Band practice followed by dance after school, with a tutoring session in between? "There are so many sports and extra-curricular activities in the evening that can interfere with sleep. If they’re not getting home until 9, then yes, that will interfere with their sleep," Mindell says. "Parents need to pick and choose what their child does, and they also need to speak up and really encourage schools to move extra-curricular activities to earlier [in the afternoon]."


A 2014 study from Stanford researchers in the Journal of Experimental Education examined the homework loads of more than 4,000 high-schoolers in California. They found that many of the students reported that their homework was actually leading to health problems and trouble sleeping at night.


Not getting enough rest has a negative effect on our body’s production of cytokines (proteins that help to battle illness). Research has shown a link in teens between sleeping less at night and frequency of falling ill. And a recent study in the journal Sleep identified an association between getting fewer than six hours of sleep a night and being more likely to catch a cold. While that study was conducted in adults, study researcher Aric Prather, PhD, tells Real Simple that the results might also apply to children too, though further research would be needed.


That’s according to a recent study in the Journal of Sleep Research. Researchers from Uni Research, the Norwegian Institute of Public Health, Ørebro University, and University of California, Berkeley, examined data from thousands of teens in Norway to find that those who hit the hay between 10 and 11 p.m. had the best grades, with less sleep correlating with poorer grades among all the teens.


While a 2015 study in the journal Sleep did not prove that late nights caused weight gain, it did show an association between fewer Zzs and higher Lbs in teens. Specifically, researchers from the University of California, Berkeley, found a correlation between a 2.1 increase in body mass index (or BMI, a ratio of height to weight used to gauge underweight, overweight, and obesity) for every hour of sleep lost by the adolescents in the study (tracked over five years).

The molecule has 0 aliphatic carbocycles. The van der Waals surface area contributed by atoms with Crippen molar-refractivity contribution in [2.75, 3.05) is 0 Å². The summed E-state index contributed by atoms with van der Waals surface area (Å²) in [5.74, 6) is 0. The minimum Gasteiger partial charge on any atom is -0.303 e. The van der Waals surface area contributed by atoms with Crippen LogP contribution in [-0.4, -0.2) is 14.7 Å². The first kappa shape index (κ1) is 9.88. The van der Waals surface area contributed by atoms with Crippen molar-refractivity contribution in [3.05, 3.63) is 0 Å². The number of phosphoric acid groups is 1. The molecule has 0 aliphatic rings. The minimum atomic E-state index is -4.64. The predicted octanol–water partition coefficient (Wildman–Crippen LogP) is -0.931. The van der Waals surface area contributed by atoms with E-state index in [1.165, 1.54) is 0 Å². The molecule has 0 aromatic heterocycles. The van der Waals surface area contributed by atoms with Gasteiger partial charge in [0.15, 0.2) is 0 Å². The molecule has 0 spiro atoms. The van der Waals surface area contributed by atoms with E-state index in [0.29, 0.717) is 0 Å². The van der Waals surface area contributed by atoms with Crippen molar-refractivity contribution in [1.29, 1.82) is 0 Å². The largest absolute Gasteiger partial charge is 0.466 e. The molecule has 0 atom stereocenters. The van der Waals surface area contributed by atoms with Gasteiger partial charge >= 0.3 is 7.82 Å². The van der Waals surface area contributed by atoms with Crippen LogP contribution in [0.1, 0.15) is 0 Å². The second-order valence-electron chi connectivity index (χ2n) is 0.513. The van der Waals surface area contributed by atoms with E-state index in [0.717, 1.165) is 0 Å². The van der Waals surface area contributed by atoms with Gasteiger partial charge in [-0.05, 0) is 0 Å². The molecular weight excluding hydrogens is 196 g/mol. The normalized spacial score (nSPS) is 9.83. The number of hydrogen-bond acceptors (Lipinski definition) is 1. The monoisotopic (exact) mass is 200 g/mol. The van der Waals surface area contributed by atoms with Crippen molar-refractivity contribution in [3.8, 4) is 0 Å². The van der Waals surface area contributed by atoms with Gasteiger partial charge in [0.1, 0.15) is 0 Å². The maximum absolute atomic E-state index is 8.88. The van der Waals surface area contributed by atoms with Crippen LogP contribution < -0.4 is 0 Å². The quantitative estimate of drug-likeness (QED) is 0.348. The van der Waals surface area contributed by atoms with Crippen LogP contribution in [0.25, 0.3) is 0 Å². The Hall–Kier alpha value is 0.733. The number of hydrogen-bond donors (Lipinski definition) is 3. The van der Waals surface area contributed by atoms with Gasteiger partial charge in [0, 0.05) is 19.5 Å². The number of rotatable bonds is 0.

If you have a teen with a cell phone, you know that it can practically take the jaws of life to pry that thing from their hands. And texting—or gaming, or Snapchatting, or Instagramming, or whatever else—when they should be going to sleep, could be taking a toll on their grades, according to a recent study published in the Journal of Child Neurology. Researchers from Rutgers University found that teens who messaged on their phones for more than 30 minutes after lights out were sleepier and did worse in school than those who messaged for fewer than 30 minutes or not at all after lights out.

That’s why Mindell recommends banning electronics from the bedroom after a certain time at night—"and I think that rule has to be a family-wide rule, which means everybody plugs in on the kitchen counter," she says.


They don’t just hamper kids’ and teens’ sleep by being a distraction—the light emitted from the gadgets could impair Zzs on a biological level. "Not only is technology really engaging, it emanates light that interferes with and suppresses the sleep hormone melatonin," Mindell says. In fact, a small, recent study from the Lighting Research Center at the Rensselaer Polytechnic Institute even suggests that teens are more sensitive to the light emitted from electronics than adults.

"So, we really want to move away from all gadgets before bed," she says. "Stick with the old-time, favorite bedtime activities—we want kids reading books, talking to their parents, doing something relaxing."